Cemaes Bay BrickworksCemaes Bay Brickworks
Cemaes Bay Brickworks is also known as the Afon Wygyr after the nearby river.
It was opened in 1907 by local landowner Lady Sarah Hughes-Hunter as the demand for bricks grew due to the growth in the tourist industry. However it is quite likely that a smaller works existed on the site before that date.
The works had a very short life as it was only in operation until the outbreak of the First World War in 1914.
The kiln is a refined version of the Hoffman type, first patented in Germany in 1858, and which became known as a Manchester kiln. It took the form of two parallel tunnels connected by curved sections at each end. The 92 foot chimney stack was outside the kiln structure proper. The tunnels were divided into 16 chambers and once lit the sequence of operations was continuous, new chambers being lit as earlier ones cooled.
The kilns had the capacity to produce 50,000 bricks per week, a figure that was probably seldom reached.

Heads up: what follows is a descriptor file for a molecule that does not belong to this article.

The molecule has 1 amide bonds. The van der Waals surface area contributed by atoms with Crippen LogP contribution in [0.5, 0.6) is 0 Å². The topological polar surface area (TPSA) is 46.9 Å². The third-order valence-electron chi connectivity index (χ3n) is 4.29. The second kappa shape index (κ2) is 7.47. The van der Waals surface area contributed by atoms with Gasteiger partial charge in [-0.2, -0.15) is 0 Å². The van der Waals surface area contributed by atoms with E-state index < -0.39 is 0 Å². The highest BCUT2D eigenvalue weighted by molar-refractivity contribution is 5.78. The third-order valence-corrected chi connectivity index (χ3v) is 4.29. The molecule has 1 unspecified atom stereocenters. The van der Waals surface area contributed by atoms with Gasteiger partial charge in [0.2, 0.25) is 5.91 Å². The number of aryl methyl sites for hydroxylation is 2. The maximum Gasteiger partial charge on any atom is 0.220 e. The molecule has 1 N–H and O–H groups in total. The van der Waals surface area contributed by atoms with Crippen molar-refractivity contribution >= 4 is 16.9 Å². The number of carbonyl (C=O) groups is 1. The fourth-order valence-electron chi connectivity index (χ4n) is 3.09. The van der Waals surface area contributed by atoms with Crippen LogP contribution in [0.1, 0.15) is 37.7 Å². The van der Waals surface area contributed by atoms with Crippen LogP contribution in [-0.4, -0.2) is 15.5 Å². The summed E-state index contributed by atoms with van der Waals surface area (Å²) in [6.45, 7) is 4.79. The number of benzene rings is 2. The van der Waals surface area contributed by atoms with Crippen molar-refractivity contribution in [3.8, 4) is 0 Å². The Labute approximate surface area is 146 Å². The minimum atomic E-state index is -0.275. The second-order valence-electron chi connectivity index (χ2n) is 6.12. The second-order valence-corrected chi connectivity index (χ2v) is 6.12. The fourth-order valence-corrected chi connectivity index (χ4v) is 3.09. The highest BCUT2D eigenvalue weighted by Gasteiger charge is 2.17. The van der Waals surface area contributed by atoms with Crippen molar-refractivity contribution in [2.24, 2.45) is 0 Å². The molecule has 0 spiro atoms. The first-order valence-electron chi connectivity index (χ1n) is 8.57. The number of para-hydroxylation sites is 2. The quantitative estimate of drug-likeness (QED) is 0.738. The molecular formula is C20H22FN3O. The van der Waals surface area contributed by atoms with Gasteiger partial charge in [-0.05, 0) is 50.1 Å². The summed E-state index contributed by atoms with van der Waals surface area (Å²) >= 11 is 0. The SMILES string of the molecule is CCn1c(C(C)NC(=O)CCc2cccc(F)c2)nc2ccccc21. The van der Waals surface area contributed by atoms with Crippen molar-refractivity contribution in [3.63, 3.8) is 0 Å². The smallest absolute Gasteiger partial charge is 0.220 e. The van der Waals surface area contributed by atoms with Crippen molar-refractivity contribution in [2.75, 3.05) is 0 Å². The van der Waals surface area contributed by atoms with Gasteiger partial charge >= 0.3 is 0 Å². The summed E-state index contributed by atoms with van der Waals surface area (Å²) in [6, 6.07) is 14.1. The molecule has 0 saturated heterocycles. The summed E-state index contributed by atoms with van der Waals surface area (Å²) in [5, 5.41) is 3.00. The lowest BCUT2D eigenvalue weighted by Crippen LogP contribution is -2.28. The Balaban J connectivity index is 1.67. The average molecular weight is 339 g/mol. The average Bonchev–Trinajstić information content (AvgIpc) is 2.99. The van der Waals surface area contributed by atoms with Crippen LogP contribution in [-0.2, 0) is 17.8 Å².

The brickworks site was partially restored by Anglesey County Council in 1998. The chimney is clearly visible from the A5025 just east of Cemaes Bay and a path leads down to the works.
A tramway, of 2 foot gauge and about 500 metres long, was built from the harbour to the works to bring in coal and take out the finished bricks. Most of the trackbed was made into a footpath in 1976 and about 50m of track is still in existence on this path. The tramway had no locomotives and the wagons were man or horse hauled to and from the harbour wharf. A report from 1926 records the existence of 7 coal trucks and 6 brick trucks still on the tramway.
In 1954 it was planned to reopen the works but testing of the clay discovered too much lime in it and the idea was abandoned.
Much of the above information comes from www.penmorfa.com and the Cemaes Bay Heritage Centre.